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4.5 2
Director: Benjamin Christensen, Clara Pontoppidan, Astrid Holm, Oscar Stribolt

Cast: Benjamin Christensen, Clara Pontoppidan, Astrid Holm, Oscar Stribolt


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Considered by many to be one of the truly great (and peculiar) silent films ever, Häxan is part documentary, part horror film, part social commentary, and always fascinating. Originally directed by Benjamin Christensen, the film regained a whole new audience in 1967 when British filmmaker Antony Balch recut the film and had beat novelist William Burroughs


Considered by many to be one of the truly great (and peculiar) silent films ever, Häxan is part documentary, part horror film, part social commentary, and always fascinating. Originally directed by Benjamin Christensen, the film regained a whole new audience in 1967 when British filmmaker Antony Balch recut the film and had beat novelist William Burroughs record narration (voiced in Burroughs' typically droll and ironic manner) and included a new avant-garde jazz score. The Criterion Collection has made both versions available on this DVD, which is great considering the many strengths of either cut. Christensen's longer 104-minute version has been beautifully restored by the Swedish Film Institute, utilizing a fine-grain master print taken from the original camera negative. New Swedish intertitles with optional English subtitles have been added, as well as a fantastic new orchestral score (available in robust 5.1 surround) that replicates the film's original music when it premiered in 1922. A wide variety of different scores (some orchestral, some using an organ) have been used for the film for its various video incarnations over the years, so it is a great delight to have the original music cues reinstated. The film, which is presented in its original theatrical aspect ratio of 1.33:1 (full screen), has also been re-tinted to its former glory. The film is also equipped with an optional commentary track by noted Danish silent film historian Casper Tybjerg. The track is informative (giving detailed accounts of the director's career, as well as the peculiar originality of the film itself and how it incorporates many disparate film styles into a cohesive whole), but the track occasionally grows turgid in spots. Overall, the track is worthwhile and Tybjerg's obvious enthusiasm for the film is commendable. Also available on the disc is the 76-minute version of the film called Witchcraft Through the Ages. This version is most notable for its acerbic narration and its sometimes inappropriate jazz soundtrack (featuring violinist Jean-Luc Ponty). An interesting version (and one useful for comparisons with the original), but an inferior cut of the film nonetheless. The black-and-white image is acceptable, though it does not compare to the beautiful appearance of the longer version. The disc also contains a very brief selection of outtakes, an optional introduction to Haxan by the director himself (taken from the 1941 re-release of the film), an excellent overview of many of the historical sources which Christensen used for the film, a great stills gallery, and useful liner notes. An overall excellent disc for a film which continues to cast a strange cinematic spell upon its viewers even after all these years.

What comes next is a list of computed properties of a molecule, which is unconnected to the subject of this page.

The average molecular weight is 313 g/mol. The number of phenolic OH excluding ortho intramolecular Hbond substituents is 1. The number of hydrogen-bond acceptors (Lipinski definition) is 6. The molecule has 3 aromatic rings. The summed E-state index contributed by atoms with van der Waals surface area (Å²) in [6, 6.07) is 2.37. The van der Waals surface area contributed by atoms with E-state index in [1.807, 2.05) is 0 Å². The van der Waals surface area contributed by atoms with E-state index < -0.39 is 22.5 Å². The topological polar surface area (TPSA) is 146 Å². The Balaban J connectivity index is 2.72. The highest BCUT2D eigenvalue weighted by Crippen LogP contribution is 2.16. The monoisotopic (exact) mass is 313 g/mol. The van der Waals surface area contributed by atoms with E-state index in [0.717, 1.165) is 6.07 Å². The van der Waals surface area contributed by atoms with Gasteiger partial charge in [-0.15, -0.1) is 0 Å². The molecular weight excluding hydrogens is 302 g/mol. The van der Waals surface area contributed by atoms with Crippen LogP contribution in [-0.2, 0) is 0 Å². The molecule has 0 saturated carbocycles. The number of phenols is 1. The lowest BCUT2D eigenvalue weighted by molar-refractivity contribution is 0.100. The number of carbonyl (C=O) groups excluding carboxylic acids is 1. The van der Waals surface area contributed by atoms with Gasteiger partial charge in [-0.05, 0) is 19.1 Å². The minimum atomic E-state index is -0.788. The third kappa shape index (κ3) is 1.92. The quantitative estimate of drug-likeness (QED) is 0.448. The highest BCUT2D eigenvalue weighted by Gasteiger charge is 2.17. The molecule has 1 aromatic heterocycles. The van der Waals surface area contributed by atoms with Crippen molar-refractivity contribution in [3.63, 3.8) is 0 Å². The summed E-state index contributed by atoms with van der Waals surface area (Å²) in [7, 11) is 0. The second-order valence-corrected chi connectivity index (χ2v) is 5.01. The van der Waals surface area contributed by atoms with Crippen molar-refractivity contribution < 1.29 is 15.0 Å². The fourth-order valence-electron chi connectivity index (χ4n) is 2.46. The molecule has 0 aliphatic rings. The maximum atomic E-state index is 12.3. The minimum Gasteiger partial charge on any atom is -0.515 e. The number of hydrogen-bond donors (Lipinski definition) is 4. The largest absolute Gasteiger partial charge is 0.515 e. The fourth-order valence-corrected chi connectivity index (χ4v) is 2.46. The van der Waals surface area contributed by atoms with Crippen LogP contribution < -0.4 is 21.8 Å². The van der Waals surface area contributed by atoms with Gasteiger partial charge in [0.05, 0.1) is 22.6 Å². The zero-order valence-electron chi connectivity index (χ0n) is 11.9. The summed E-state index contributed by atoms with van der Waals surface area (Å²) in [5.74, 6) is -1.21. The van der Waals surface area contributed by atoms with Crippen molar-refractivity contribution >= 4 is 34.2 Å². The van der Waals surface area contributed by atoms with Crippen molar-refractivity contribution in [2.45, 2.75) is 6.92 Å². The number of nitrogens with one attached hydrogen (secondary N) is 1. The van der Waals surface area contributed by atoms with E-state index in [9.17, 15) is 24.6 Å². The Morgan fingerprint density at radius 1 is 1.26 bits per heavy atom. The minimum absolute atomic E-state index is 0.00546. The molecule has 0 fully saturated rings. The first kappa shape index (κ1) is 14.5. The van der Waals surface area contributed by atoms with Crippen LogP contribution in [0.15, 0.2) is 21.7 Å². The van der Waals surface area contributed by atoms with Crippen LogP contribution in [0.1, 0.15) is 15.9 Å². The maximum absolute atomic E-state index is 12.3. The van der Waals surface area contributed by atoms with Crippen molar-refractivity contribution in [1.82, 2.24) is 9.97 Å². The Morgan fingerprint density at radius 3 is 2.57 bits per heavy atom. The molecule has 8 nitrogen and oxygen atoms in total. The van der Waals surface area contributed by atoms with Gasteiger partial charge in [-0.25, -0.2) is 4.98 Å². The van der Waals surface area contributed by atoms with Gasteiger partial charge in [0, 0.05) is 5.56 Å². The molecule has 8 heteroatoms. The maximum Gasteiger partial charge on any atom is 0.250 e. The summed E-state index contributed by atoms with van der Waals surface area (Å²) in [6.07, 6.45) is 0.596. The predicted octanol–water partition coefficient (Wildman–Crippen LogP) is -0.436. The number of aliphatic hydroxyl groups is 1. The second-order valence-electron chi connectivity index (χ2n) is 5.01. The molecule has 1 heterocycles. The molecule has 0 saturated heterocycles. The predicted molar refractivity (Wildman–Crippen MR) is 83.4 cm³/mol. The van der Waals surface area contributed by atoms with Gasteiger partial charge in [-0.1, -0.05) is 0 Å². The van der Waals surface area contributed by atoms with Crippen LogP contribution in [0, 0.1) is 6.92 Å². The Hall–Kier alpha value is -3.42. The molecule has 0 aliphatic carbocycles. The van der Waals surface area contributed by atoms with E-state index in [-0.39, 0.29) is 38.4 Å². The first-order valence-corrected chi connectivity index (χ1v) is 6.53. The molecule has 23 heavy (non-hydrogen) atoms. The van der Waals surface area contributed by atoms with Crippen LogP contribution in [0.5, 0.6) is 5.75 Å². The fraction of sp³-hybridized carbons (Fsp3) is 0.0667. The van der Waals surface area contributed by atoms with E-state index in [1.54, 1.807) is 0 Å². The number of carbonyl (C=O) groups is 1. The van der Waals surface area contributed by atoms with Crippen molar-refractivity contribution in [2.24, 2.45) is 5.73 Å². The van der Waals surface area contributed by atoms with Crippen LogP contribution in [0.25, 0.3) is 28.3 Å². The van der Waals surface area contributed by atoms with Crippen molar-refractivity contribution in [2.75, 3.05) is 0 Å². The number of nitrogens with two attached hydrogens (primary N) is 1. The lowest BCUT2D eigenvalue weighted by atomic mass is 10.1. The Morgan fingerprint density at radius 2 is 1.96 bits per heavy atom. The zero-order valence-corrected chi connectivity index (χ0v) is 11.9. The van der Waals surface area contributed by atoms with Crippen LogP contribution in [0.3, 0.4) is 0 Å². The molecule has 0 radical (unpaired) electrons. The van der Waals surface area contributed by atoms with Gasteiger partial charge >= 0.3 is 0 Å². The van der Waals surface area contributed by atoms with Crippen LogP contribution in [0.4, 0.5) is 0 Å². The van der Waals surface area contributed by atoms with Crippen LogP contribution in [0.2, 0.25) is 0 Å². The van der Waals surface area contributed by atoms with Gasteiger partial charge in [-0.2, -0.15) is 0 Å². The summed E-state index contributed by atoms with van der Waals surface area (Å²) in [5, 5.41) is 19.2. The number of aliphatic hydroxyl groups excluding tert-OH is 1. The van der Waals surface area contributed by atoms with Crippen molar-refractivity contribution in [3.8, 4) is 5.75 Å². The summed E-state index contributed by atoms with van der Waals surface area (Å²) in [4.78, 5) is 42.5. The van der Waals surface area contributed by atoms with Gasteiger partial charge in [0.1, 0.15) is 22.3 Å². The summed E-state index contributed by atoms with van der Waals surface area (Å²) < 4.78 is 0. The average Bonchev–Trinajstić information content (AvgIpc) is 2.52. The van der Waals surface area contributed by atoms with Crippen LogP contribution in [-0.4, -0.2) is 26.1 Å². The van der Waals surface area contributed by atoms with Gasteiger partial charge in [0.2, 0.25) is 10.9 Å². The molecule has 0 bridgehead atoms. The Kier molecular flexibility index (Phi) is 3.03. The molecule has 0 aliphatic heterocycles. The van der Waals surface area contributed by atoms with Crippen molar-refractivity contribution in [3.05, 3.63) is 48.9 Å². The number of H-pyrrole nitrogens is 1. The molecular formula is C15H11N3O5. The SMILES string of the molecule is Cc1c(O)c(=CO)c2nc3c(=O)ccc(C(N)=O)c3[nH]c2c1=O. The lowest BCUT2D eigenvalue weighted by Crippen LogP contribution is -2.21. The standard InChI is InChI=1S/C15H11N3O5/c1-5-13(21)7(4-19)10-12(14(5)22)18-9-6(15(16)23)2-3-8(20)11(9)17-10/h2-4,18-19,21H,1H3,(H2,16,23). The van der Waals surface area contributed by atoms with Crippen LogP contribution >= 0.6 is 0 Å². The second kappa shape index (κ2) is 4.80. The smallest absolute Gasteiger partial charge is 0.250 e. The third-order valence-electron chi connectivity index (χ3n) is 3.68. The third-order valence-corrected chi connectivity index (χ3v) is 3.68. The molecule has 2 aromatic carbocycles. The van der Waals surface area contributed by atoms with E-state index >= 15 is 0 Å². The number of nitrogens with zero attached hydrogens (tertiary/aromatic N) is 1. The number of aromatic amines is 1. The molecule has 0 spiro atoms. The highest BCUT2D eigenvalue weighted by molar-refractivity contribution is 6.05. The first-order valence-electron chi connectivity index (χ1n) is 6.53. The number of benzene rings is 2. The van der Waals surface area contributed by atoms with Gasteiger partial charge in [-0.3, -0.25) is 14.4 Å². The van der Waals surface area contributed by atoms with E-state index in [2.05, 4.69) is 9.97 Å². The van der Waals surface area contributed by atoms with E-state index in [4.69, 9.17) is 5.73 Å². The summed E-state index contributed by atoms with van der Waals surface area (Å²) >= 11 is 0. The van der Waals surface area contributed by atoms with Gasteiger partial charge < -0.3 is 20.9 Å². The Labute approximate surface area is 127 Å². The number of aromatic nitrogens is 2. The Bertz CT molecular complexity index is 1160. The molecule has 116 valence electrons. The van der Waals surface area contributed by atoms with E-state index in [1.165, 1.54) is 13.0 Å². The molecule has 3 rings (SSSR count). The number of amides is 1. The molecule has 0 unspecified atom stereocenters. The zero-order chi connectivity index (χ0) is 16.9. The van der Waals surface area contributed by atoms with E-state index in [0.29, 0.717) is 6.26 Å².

Editorial Reviews

All Movie Guide - Richard Gilliam
Häxan is a fictional horror film in the form of a documentary, featuring crude black-and-white cinematography, a nonlinear structure, and grotesque imagery. If this reminds you of The Blair Witch Project (1999), it's no coincidence -- the makers of that film named their production company "Haxan" as a tribute to Benjamin Christensen's film. Häxan's inconsistent production values and rough visual motifs enhance its effectiveness, adding a sheen of authenticity to the film's passively voyeuristic approach. Multiple versions exist, including sound releases in the 1940s and 1960s. The latter features narration by Beat generation icon William S. Burroughs, though his interesting commentary is somewhat offset by a distracting and inappropriate modern jazz score. Despite censors' efforts to ban it, Häxan was a persistent influence on 20th century filmmakers, in particular on the works of Val Lewton.